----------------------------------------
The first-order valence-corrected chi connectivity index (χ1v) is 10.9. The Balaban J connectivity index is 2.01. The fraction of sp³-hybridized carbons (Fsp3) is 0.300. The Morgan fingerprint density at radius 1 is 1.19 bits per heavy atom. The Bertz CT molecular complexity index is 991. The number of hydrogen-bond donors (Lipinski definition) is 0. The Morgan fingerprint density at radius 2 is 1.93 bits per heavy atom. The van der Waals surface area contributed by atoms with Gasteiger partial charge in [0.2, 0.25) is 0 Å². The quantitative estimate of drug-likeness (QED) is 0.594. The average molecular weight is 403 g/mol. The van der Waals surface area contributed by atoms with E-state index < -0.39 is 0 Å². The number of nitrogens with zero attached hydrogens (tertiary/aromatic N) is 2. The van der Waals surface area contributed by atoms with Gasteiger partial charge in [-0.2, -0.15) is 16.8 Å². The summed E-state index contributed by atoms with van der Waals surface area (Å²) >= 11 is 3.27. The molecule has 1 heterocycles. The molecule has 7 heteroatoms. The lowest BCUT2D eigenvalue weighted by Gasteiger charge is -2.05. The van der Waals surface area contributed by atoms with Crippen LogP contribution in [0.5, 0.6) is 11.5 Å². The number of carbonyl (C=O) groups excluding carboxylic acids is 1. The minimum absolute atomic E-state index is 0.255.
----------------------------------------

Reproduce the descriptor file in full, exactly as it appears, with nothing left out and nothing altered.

The first-order valence-corrected chi connectivity index (χ1v) is 10.9. The Balaban J connectivity index is 2.01. The fraction of sp³-hybridized carbons (Fsp3) is 0.300. The Morgan fingerprint density at radius 1 is 1.19 bits per heavy atom. The Bertz CT molecular complexity index is 991. The number of hydrogen-bond donors (Lipinski definition) is 0. The Morgan fingerprint density at radius 2 is 1.93 bits per heavy atom. The van der Waals surface area contributed by atoms with Gasteiger partial charge in [0.2, 0.25) is 0 Å². The quantitative estimate of drug-likeness (QED) is 0.594. The average molecular weight is 403 g/mol. The van der Waals surface area contributed by atoms with E-state index < -0.39 is 0 Å². The number of nitrogens with zero attached hydrogens (tertiary/aromatic N) is 2. The van der Waals surface area contributed by atoms with Gasteiger partial charge in [-0.2, -0.15) is 16.8 Å². The summed E-state index contributed by atoms with van der Waals surface area (Å²) >= 11 is 3.27. The molecule has 1 heterocycles. The molecule has 7 heteroatoms. The lowest BCUT2D eigenvalue weighted by Gasteiger charge is -2.05. The van der Waals surface area contributed by atoms with Crippen LogP contribution in [0.5, 0.6) is 11.5 Å². The number of carbonyl (C=O) groups excluding carboxylic acids is 1. The minimum absolute atomic E-state index is 0.255.